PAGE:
DENVER – The Nuggets are fastening their hopes to a fickle hamstring.
Arron Afflalo to the rescue.
Pronouncing his left hamstring fit after practice Friday, the Denver guard will take the court for the first time in two weeks when Denver hosts the Oklahoma City Thunder on Saturday night in Game 3 of their first-round playoff series.
He's been in this position three times since mid-March, only to test out the injury in a game and aggravate it.
Afflalo, the Nuggets' top defender and go-to scorer in crunch time, has no idea how many minutes he can handle or if the hamstring will even hold up.
Still, Afflalo's presence might just provide the boost the team's looking for with Denver down 2-0 in the best-of-7 series.
"We're healthy now," Afflalo said. "No more excuses."
The bickering has subsided, too.
Coach George Karl smoothed some ruffled feathers after upsetting Chris "Birdman" Andersen and J.R. Smith by keeping them on the bench for most of Game 2. Smith was especially frustrated after playing just six minutes in the Nuggets' 106-89 loss Wednesday night.
Smith was on the court when, as Karl described, the "flood gates opened" in the first half, the game quickly turning from out of hand to out of control.
The next day, Smith intimated there was a "strong possibility" he'd sign elsewhere next summer as a free agent. No longer simmering over the slight, Smith backed off that talk Friday.
"We're all the same page and we're ready to go," Smith said. "A lot of guys understood exactly where I was coming from. A few guys didn't say anything. I think it's great that we have that attitude toward one another that nobody takes anything personal and everybody just wants to win."
Karl brushed off Smith's comments, appreciating Smith's passion more than anything.
"I don't want J.R. to be happy about not playing. I want J.R. to be angry," Karl said. "I want Bird to be angry. I want them all to be angry. I would be angry. I also want them to be teammates. I think J.R., more than ever, is showing that he wants to be that guy.
"I don't think he deserves this criticism at this moment. Maybe in the past he deserved it more, not yesterday."
Now, it's his turn to try to slow down Westbrook, maybe even switch over for a crack at covering Durant as well.
"I'm not going to stop either one by myself," Afflalo said. "It's going to be a team effort. But I'll use my ability to try to take advantage of them in the ways that I can."
Afflalo had the Nuggets playing at a high level after the blockbuster deal that sent Chauncey Billups and Carmelo Anthony to the New York Knicks in February. He won't dazzle on offense like Anthony or steal Billups' title of Mr. Big Shot, but he is the glue that binds this team together.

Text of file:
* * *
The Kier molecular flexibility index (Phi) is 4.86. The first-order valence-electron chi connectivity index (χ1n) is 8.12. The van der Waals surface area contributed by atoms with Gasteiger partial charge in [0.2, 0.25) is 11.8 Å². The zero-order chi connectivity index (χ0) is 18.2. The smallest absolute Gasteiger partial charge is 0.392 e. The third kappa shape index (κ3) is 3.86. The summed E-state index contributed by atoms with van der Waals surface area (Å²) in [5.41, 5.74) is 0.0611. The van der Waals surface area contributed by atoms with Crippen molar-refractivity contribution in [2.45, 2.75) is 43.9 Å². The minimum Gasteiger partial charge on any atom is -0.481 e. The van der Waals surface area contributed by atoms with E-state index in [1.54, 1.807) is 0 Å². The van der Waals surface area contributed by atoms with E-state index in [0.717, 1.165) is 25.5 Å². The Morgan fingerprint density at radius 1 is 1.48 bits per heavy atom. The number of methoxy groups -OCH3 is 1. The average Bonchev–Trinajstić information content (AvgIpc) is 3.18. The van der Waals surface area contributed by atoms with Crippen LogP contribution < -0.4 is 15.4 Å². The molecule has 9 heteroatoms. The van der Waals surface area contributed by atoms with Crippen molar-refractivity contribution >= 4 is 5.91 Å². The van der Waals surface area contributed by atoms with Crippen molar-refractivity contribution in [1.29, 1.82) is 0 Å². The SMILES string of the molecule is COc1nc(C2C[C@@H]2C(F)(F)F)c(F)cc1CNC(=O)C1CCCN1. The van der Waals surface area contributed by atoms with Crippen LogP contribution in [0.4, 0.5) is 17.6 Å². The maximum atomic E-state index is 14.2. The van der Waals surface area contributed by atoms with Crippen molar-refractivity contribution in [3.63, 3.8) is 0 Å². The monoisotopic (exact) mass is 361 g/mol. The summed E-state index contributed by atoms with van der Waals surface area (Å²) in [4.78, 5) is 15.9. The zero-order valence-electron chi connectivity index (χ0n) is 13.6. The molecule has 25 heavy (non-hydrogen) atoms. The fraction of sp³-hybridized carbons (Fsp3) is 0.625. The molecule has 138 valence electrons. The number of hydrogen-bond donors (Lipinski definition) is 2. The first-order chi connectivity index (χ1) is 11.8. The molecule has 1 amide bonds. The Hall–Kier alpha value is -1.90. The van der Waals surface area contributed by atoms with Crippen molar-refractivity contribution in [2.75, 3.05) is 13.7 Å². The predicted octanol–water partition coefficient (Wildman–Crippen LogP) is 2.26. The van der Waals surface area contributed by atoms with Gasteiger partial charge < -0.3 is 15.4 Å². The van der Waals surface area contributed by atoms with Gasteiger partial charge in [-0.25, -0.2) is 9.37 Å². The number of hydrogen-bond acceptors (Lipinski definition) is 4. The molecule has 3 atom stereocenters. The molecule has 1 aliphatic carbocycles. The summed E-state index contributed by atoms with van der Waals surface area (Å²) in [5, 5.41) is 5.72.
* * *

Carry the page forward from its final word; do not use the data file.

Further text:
His bothersome hamstring cost him 13 games over the final month of the regular season, interrupting the team's chemistry.
In fact, four of the Nuggets' five losses in April have been to the Thunder — all with Afflalo sidelined.
That's why his return was viewed as vital, just to try to get the team back on track against the high-flying Thunder.
"He's one of our most tough-minded, fundamentally sound, hard-nosed, winning guys on our team," Karl said. "I mean, before he got hurt, he was playing the most minutes on the team. He played more minutes than Melo, he played more minutes than Chauncey. He's a competitive, winning kid. Skill-wise, he doesn't have greatness but he's damn good in a lot of areas."
Afflalo brings quiet confidence to the court, a demeanor that rubs off on his teammates.
Westbrook knows all about that. The two were teammates at UCLA, even rooming together.
"He's going to bring more toughness," Westbrook said. "He's going to come out and be ready to compete and will play hard."
Thunder coach Scott Brooks couldn't agree more.
"I don't know the dynamics of all the inner workings on what he does on their team. I just know from the outside looking in he's very solid," Brooks said. "He's a great position defender, he's a good playmaker, he passes. He's a team guy."
Hamstring willing, Afflalo will spend plenty of time getting reacquainted with Westbrook.
As for stopping Durant, well, there just may not be a blueprint that exists for limiting the explosiveness of one of the league's most talented — and unassuming — players. He's averaging 32 points in this series.
"It's just all about playing together as a group, no matter who scores or who rebounds as long as you do it together." Durant said.
Precisely the message that Brooks has been preaching.
"It's a businesslike approach," Brooks said. "We know we're up 2-0, but we can't be happy about that. We have to focus all our attention, effort, energy and teamwork toward Game 3.
"We understand that we did our job. Now they have to do their job."